After lunch, we did a 2.4km hike to Biryong Falls. The first 2km meandered through the forest, and was fairly flat & easy. The last half km or so was almost entirely up hill, alternating between rocky uneven steps, and steep switchbacks. However, the hike was worthwhile, as the falls were gorgeous, cascading down the slick granite. At this point, we’d spent close to 5 hours in the park, and had seen everything that interested us. The bus ride back into Sokcho was uneventful. Jetlag coupled with sleep deprivation had caught up with us, and we all took a long nap that afternoon.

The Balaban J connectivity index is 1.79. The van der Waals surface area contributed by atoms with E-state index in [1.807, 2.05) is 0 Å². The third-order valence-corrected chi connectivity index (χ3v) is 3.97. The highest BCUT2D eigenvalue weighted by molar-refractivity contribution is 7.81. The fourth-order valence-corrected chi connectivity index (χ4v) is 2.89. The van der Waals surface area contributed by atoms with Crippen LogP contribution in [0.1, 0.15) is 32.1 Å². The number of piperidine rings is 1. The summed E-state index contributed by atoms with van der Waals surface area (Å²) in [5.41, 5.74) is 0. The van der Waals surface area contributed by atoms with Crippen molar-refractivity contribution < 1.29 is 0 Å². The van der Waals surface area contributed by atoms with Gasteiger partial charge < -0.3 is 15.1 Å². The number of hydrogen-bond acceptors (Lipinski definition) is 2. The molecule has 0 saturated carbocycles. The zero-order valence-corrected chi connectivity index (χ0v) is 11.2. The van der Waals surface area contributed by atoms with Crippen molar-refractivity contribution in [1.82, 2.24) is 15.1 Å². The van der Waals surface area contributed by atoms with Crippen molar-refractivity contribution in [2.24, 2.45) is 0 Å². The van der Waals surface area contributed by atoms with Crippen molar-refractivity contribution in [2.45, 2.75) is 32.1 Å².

We awoke early the following morning, to catch a long distance bus to the small coastal city of Gangneung. The Sokcho bus station actually had an electronic ticket machine, with English, but for whatever reason refused to list Gangneung as a destination, so we were forced to wait for the ticket counter to open. We knew the bus we wanted departed at 6:20AM, yet the ticket window didn’t open until 6:10AM. It all worked out ok, and our bus was actually more than half empty when it departed on schedule. This was one of a few days on the trip that we had plans to go far far off the beaten path, to the tiny town of Hwaam, to see the Hwaam Cave. This meant that we had to ride several additional buses, to increasingly remote corners of the country. We pulled into the Gangneung bus station a few minutes early, and wandered around. This was a fairly large bus station, with numerous small shops and restaurants. This time the electronic ticket machine actually cooperated, and I quickly & easily purchased three seats on the next long distance bus to the small city of Jeongseon. While the previous bus trip to Gangneung ran primarily on modern freeways, there were none going to Jeongseon, and the route followed a mountainous, twisty route, past small lakes and farms. Once we arrived in Jeongseon, we needed to catch yet another bus, but this time it was a local bus, to Hwaam. This is where we started to have problems. The information that I read online in advance suggested that we needed to catch any one of three non-numbered buses (with just a sign in Korean in their window). However, upon exiting the tiny bus station in Jeongseon, we weren’t even sure where to find the buses. We sat under a bus shelter at the street in front of the bus station for nearly an hour, and no buses ever stopped (with or without the sign that we were seeking). Eventually we wandered back into the bus station, attempting to seek assistance. At this point, we couldn’t find anyone who spoke much English. I did have the name of the cave printed in Korean (화암동굴), and showed it to a woman at the bus station ticket counter. However, she couldn’t speak any English, and kept gesturing back outside of the bus station, and handed me a slip of paper with just the number 10 printed on it. Initially I assumed that meant that we needed to catch the #10 bus. There were local buses stopping directly outside the bus station, so we sat out there, with all our bags, waiting & hoping that a #10 bus would pull up. After sitting there for nearly a half hour, Denise wandered over to an older man who seemed to be just hanging out, and showed him a brochure for the cave. This man actually spoke enough English to explain that what we really needed was bus 5 or 6, which was actually going to depart in a few minutes. This man also escorted us back inside the bus station, into the ticket office, and arranged to let us store our bags there. We finally boarded the bus, and it pulled out of the station a few minutes later. As it was pulling away, I noticed that painted on the ground, just under where the bus had been stopped was a large number 10. Thus, this was the stop the woman in the ticket office was trying to tell me to use earlier. The bus ride out to the cave was quite scenic, initially winding through the small city of Jeongseon, and then through a river valley past rice fields and small farms. After about 45 minutes, we reached the stop for the cave, and we got off the bus.